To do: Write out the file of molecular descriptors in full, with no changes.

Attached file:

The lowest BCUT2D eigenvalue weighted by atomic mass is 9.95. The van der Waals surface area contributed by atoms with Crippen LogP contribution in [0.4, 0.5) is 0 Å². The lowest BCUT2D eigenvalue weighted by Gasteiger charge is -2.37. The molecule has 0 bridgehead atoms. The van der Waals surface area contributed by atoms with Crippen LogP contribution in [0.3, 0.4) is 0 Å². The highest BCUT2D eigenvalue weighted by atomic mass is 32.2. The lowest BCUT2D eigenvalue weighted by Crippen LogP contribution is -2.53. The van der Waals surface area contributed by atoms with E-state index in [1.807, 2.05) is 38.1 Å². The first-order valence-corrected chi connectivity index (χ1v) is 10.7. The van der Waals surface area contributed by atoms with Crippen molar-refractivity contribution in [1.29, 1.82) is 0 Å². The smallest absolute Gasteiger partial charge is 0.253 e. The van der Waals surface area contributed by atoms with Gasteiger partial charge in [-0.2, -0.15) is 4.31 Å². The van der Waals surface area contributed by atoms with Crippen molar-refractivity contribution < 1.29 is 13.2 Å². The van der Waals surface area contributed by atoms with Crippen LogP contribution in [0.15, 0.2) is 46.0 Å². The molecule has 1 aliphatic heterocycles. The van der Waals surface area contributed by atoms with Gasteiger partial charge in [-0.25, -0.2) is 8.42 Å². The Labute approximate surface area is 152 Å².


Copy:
The lowest BCUT2D eigenvalue weighted by atomic mass is 9.95. The van der Waals surface area contributed by atoms with Crippen LogP contribution in [0.4, 0.5) is 0 Å². The lowest BCUT2D eigenvalue weighted by Gasteiger charge is -2.37. The molecule has 0 bridgehead atoms. The van der Waals surface area contributed by atoms with Crippen LogP contribution in [0.3, 0.4) is 0 Å². The highest BCUT2D eigenvalue weighted by atomic mass is 32.2. The lowest BCUT2D eigenvalue weighted by Crippen LogP contribution is -2.53. The van der Waals surface area contributed by atoms with E-state index in [1.807, 2.05) is 38.1 Å². The first-order valence-corrected chi connectivity index (χ1v) is 10.7. The van der Waals surface area contributed by atoms with Crippen molar-refractivity contribution in [1.29, 1.82) is 0 Å². The smallest absolute Gasteiger partial charge is 0.253 e. The van der Waals surface area contributed by atoms with Gasteiger partial charge in [-0.2, -0.15) is 4.31 Å². The van der Waals surface area contributed by atoms with Crippen molar-refractivity contribution < 1.29 is 13.2 Å². The van der Waals surface area contributed by atoms with Crippen LogP contribution in [0.15, 0.2) is 46.0 Å². The molecule has 1 aliphatic heterocycles. The van der Waals surface area contributed by atoms with Gasteiger partial charge in [-0.25, -0.2) is 8.42 Å². The Labute approximate surface area is 152 Å².